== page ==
Clearly can be computed in polynomial time. We now show that the treewidth of the primal graph of depends only on the treewidth of . We do so by modifying an optimal tree decomposition of as follows:

For each , we take an arbitrary node whose bag contains both and and add to its children a chain of nodes such that the bag of is .

For each , we take an arbitrary node whose bag contains and add to its children a chain of nodes such that the bag of is .

For each , we take an arbitrary node whose bag contains and add to its children a chain of nodes such that the bag of is .

For each , we take an arbitrary node whose bag contains and add to its children a chain of nodes such that the bag of is .
It is easy to verify that the result is a valid tree decomposition of the primal graph of and its width is at most the treewidth of plus four.
It remains to show that our reduction is correct. Obviously is a positive instance of Defensive Alliance^{FNC} iff it is a positive instance of Exact Defensive Alliance^{FNC} because the forbidden, necessary and complementary vertices make sure that every solution of the Defensive Alliance^{FNC} instance has exactly elements. Hence we only consider Defensive Alliance^{FNC}.
The intention is that for each orientation of we have a solution candidate in such that an edge orientation from to entails and , and the other orientation entails and . For each vertex and every incident edge regardless of its orientation, the vertex is attacked by the forbidden vertices . So every vertex has as least as many attackers as the sum of the weights of all incident edges. If in the orientation of all edges incident to are incoming edges, then each attack on from can be repelled by , since . Due to the fact that the helper vertices consist of exactly elements, can afford to have outgoing edges of total weight at most .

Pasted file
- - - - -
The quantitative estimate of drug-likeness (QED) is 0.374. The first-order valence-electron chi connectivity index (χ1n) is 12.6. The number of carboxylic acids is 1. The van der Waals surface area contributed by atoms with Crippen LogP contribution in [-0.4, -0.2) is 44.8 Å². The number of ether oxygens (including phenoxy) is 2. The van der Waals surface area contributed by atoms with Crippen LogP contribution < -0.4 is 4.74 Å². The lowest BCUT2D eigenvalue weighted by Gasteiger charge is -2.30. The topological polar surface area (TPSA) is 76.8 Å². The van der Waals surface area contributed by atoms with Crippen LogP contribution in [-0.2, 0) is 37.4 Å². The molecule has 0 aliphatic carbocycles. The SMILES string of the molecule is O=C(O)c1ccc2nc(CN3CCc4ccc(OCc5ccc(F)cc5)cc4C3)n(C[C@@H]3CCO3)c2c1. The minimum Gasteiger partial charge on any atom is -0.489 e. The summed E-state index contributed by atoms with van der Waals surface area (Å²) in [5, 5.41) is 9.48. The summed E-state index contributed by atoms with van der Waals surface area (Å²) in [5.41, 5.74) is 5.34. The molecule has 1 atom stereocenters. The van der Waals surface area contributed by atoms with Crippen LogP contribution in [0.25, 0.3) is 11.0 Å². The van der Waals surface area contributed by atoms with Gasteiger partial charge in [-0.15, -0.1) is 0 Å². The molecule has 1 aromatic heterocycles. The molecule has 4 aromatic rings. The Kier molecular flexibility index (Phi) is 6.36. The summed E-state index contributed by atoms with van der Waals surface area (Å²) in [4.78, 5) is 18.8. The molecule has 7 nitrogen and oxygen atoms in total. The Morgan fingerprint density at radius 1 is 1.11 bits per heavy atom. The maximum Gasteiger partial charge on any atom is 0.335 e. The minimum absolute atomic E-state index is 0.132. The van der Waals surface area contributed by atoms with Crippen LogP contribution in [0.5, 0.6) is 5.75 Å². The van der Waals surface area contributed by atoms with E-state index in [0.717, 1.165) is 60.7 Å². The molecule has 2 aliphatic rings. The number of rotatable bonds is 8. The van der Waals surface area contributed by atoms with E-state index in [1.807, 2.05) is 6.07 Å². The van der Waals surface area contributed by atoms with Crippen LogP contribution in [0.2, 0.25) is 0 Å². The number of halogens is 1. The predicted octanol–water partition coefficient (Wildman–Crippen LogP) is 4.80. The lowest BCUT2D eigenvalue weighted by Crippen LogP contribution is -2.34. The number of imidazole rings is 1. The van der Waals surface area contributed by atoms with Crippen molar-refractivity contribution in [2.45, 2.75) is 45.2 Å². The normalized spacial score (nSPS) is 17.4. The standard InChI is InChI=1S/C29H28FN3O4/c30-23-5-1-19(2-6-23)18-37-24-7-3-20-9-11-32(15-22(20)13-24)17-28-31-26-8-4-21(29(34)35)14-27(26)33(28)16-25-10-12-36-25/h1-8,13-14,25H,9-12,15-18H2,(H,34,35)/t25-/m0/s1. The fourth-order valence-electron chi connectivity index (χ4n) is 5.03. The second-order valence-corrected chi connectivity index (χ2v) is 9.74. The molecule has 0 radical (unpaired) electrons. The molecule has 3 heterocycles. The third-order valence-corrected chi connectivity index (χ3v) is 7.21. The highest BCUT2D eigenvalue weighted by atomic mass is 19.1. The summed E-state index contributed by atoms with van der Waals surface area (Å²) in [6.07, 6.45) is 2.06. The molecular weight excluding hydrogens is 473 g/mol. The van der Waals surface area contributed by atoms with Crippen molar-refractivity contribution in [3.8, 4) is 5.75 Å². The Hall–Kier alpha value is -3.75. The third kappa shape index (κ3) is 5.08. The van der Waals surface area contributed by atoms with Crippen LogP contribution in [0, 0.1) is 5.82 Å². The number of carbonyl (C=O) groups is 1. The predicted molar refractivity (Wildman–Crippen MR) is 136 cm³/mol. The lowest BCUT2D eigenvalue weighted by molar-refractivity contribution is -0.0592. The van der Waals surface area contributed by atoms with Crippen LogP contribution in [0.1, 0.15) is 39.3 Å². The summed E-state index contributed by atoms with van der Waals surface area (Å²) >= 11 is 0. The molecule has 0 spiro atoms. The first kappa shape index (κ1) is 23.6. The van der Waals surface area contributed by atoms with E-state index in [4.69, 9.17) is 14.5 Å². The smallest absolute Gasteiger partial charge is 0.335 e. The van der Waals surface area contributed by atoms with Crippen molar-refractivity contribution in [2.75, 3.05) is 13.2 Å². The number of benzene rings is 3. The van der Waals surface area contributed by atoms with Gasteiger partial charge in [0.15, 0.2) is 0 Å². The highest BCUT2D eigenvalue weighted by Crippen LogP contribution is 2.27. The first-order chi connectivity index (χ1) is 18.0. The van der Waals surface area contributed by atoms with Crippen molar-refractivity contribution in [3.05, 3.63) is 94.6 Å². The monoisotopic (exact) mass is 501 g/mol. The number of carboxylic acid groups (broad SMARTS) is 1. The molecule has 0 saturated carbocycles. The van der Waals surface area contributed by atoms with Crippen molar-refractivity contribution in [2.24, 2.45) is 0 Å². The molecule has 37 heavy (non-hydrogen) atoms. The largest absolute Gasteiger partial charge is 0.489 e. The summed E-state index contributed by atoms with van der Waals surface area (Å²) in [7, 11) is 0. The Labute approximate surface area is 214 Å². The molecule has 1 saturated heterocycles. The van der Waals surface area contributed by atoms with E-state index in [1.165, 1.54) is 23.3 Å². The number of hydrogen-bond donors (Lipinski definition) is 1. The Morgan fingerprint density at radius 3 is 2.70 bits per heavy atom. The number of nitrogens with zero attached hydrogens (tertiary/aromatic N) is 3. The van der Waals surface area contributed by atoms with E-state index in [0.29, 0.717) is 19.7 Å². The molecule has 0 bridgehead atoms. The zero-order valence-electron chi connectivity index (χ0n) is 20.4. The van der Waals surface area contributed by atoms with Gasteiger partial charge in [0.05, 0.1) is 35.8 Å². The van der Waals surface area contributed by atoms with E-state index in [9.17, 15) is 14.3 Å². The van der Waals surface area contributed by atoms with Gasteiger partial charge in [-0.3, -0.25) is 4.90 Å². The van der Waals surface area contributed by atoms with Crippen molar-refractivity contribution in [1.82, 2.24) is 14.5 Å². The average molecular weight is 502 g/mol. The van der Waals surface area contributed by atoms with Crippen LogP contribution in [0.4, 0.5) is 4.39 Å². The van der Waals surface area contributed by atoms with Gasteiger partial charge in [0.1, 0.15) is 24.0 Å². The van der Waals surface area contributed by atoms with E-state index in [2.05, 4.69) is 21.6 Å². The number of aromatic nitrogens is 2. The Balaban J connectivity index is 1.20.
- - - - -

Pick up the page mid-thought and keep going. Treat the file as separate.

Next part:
We claim that is a positive instance of Minimum Maximum Outdegree iff is a positive instance of Defensive Alliance^{FNC}.
“Only if” direction. Let be the directed graph given by an orientation of the edges of such that for each vertex the sum of weights of outgoing edges is at most . The set is a defensive alliance in : Let be an arbitrary element of . If is an element of a set or , then the only neighbor of in is a necessary vertex, so can trivially defend itself; so suppose . Let the sum of the weights of outgoing and incoming edges be denoted by and , respectively. The neighbors of that are also in consist of the elements of and all elements of sets such that . Hence, including itself, has defenders in . The attackers of consist of all elements of sets such that (in total ) and all elements of sets such that either or (in total ). Hence has attackers in . This shows that has at least as many defenders as attackers, as by assumption . Finally, it is easy to verify that , , , and exactly one element of each pair of complementary vertices is in .
“If” direction. Let be a solution of . For every , either or due to the complementary vertex pairs. We define a directed graph by and . Suppose there is a vertex in whose sum of weights of outgoing edges is greater than . Clearly . Let the sum of the weights of outgoing and incoming edges be denoted by and , respectively. The defenders of in beside itself consist of the elements of and of neighbors due to incoming edges in . These are in total defenders. The attackers of in consist of elements (of the form as well as ) due to outgoing edges in and elements (of the form ) due to incoming edges. These are in total attackers. But then has more attackers than defenders, as by assumption . ∎
3.2 Hardness of Defensive Alliance with Forbidden and Necessary Vertices
Next we present a transformation that eliminates complementary vertex pairs by turning a Defensive Alliance^{FNC} instance into an equivalent Defensive Alliance^{FN} instance. Along with , we define a function , for each Defensive Alliance^{FNC} instance , such that the solutions of are in a onetoone correspondence with those of in such a way that any two solutions of have the same size iff the corresponding solutions of have the same size. We use these functions to obtain a polynomialtime reduction from Defensive Alliance^{FNC} to Defensive Alliance^{FN} as well as from Exact Defensive Alliance^{FNC} to Exact Defensive Alliance^{FN}.